[Updated Sept. 23, 2014] Gov. Andrew Cuomo of New York appears regularly in polls on potential 2016 contenders, for obvious reasons. He governs one of the nation’s largest states, and has a famous name: His father, Mario Cuomo, was a three-term governor of New York. And the Empire State has a track record of sending governors to the White House.
But any presidential ambitions Andrew Cuomo may have are on the backburner, especially after he was humbled by left-wing law professor Zephyr Teachout in the Democratic gubernatorial primary Sept. 9, 2014. Ms. Teachout’s 34 percent of the vote was seen in part as a protest against the Cuomo “machine,” and an affirmation of her progressive message.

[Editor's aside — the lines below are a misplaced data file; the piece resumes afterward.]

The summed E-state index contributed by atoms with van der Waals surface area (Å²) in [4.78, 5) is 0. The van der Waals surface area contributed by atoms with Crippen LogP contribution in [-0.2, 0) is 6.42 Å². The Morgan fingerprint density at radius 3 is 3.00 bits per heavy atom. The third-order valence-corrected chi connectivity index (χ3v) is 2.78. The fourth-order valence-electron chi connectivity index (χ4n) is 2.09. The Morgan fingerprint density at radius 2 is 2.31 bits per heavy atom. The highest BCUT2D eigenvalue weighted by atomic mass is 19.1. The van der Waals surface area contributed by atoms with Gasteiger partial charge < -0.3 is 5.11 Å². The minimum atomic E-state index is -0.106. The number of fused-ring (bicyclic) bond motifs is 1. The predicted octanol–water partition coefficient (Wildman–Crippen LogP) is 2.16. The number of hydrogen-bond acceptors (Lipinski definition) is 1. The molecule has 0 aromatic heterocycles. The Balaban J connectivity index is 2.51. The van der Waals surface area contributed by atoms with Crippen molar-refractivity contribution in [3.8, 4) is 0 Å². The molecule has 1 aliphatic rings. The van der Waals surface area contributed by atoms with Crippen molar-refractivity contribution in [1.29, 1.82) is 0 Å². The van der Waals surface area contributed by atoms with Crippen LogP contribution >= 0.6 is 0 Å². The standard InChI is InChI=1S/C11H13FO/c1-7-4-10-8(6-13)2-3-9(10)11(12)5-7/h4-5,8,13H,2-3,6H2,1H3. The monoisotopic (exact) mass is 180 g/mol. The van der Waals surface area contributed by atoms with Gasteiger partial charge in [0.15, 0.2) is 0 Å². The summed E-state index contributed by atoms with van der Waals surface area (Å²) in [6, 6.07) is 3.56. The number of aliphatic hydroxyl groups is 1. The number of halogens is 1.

After taking office in 2011, Governor Cuomo won kudos from constituents across the ideological spectrum. He pleased liberals by fighting for gay marriage, and satisfied centrists by passing a budget that cut spending and didn’t raise taxes, by taking on the state’s big public-sector union, and by achieving tax reform.
For three years, Cuomo enjoyed strong job approval, but in March 2014, his rating took a dive, amid the state’s economic struggles. Then in July, he got in hot water over allegations he had hobbled an investigation by an ethics commission he established and then shut down. For now, he is showing none of the telltale signs of a presidential run.